Encounters Exhibition, Japan Media Arts Festival, Tokyu Plaza, Ginza, Tokyo, Japan
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Not a Copycat was due to be part of a symposium and exhibition on comics, activism and gender at B39, the BALTIC Centre for Contemporary Art in Newcastle-upon-Tyne. McInerney was due to take part in a panel discussion at the symposium and her work was to be included in the exhibition. This was due to take place on 1st May 2020, but was cancelled due to Covid-19 restrictions.
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Doujinshi (Japanese fan-comics) generate revenue and fan loyalty to the manga industry through de-centralised, community-based learning (Noppe, 2014; Lessig, 2000). Through investigation, McInerney discovered that there is no Western equivalent in comics practice: this includes their legal status. Whilst Japanese publishers and lawmakers alike support and protect doujinshi, in the UK and US, doujinshi/fan-comics are broadly banned and are illegal to distribute commercially (Lessig, 2000; Mehra, 2002).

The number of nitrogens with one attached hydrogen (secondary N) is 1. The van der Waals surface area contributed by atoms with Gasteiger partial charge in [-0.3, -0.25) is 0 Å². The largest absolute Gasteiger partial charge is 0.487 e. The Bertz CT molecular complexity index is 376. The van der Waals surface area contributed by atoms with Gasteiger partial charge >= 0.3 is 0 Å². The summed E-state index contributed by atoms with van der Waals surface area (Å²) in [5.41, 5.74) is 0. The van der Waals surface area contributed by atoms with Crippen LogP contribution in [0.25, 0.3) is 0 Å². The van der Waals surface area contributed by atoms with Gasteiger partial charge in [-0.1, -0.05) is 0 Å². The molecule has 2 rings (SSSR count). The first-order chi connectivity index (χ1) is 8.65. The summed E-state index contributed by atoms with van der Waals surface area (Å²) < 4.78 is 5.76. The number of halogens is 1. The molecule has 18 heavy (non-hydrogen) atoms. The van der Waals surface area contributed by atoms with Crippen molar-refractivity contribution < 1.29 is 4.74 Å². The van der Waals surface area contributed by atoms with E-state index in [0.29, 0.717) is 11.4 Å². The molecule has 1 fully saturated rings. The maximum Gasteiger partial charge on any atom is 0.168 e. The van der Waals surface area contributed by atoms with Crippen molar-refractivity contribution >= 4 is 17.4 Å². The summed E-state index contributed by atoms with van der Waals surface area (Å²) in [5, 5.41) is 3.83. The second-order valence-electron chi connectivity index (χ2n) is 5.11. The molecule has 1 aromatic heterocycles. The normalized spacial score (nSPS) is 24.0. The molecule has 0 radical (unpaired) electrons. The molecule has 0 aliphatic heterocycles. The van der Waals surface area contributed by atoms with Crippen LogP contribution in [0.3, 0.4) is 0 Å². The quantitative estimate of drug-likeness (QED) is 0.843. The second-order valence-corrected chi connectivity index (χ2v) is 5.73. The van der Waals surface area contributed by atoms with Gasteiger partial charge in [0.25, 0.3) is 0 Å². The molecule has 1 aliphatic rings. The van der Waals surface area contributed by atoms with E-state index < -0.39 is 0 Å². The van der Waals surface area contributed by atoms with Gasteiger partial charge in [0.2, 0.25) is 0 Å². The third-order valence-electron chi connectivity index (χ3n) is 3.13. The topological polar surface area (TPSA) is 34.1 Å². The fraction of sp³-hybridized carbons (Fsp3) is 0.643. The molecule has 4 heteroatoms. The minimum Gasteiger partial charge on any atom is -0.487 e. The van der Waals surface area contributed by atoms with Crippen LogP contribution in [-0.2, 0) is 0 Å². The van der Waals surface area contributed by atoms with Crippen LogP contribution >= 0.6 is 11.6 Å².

Building on the work of Nele Noppe, Not A Copycat aims to assess the impact of doujinshi on the manga industry and makes a case for their potential as a learning method outside of Japan (Noppe, 2003). There is currently no commercially available graphic work which assesses the social, educational and legal effects of doujinshi. Moreover, their potential to be consciously implemented as a pedagogical method in the instruction of comic techniques, is a relatively untouched topic in the field (Noppe, 2003). By conducting direct interviews with Yamamoto Yukari of The Yoshihiro Yonezawa Memorial Doujinshi Library, and Tezuka Award-winning Mangaka, Shiriagari Kotobuki, McInerney addresses this gap in previous research, and utilises first-hand narratives, alongside existing manga research, to propose a transformative model for craft-skill acquisition in comics’ learning pedagogies.
Not A Copycat is unique in its use of Japanese visual language (Cohn, 2007) to directly manifest and investigate issues relating to the doujinshi community, paying homage to traditional techniques and processes, as a functional demonstration of the benefits of embodied learning in comics (Guth, 2010).
The Japanese Government Ministry for Cultural Affairs (Bunkacho), funded Not a Copycat, which was exhibited during the Japan Media Arts Festival 2020 in “ENCOUNTERS” at Tokyu Plaza (Ginza), Tokyo, Japan. Following this the research will next be seen at the confirmed Women in Comics exhibition and symposium at the BALTIC, Gateshead, United Kingdom (rescheduled 2021 due to Covid-19).